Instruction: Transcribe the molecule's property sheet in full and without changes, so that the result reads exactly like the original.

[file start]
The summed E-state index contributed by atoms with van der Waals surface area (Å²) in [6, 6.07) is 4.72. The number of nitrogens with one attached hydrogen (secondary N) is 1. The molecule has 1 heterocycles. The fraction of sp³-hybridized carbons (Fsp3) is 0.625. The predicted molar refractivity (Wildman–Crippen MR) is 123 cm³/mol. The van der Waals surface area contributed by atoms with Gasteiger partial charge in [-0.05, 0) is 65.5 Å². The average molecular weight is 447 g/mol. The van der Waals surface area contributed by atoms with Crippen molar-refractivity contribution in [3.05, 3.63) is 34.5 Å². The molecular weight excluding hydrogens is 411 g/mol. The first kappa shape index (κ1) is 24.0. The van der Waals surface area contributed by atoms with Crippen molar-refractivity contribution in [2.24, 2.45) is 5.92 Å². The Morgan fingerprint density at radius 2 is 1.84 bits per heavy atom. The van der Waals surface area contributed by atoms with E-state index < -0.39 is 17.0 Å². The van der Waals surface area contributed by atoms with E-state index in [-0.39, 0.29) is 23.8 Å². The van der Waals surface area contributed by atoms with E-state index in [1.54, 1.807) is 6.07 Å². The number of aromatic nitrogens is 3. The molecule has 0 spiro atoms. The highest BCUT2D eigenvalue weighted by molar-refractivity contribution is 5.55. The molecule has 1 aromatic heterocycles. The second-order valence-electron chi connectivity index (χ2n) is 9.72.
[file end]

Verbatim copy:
The summed E-state index contributed by atoms with van der Waals surface area (Å²) in [6, 6.07) is 4.72. The number of nitrogens with one attached hydrogen (secondary N) is 1. The molecule has 1 heterocycles. The fraction of sp³-hybridized carbons (Fsp3) is 0.625. The predicted molar refractivity (Wildman–Crippen MR) is 123 cm³/mol. The van der Waals surface area contributed by atoms with Gasteiger partial charge in [-0.05, 0) is 65.5 Å². The average molecular weight is 447 g/mol. The van der Waals surface area contributed by atoms with Crippen molar-refractivity contribution in [3.05, 3.63) is 34.5 Å². The molecular weight excluding hydrogens is 411 g/mol. The first kappa shape index (κ1) is 24.0. The van der Waals surface area contributed by atoms with Crippen molar-refractivity contribution in [2.24, 2.45) is 5.92 Å². The Morgan fingerprint density at radius 2 is 1.84 bits per heavy atom. The van der Waals surface area contributed by atoms with E-state index < -0.39 is 17.0 Å². The van der Waals surface area contributed by atoms with E-state index in [-0.39, 0.29) is 23.8 Å². The van der Waals surface area contributed by atoms with E-state index in [1.54, 1.807) is 6.07 Å². The number of aromatic nitrogens is 3. The molecule has 0 spiro atoms. The highest BCUT2D eigenvalue weighted by molar-refractivity contribution is 5.55. The molecule has 1 aromatic heterocycles. The second-order valence-electron chi connectivity index (χ2n) is 9.72.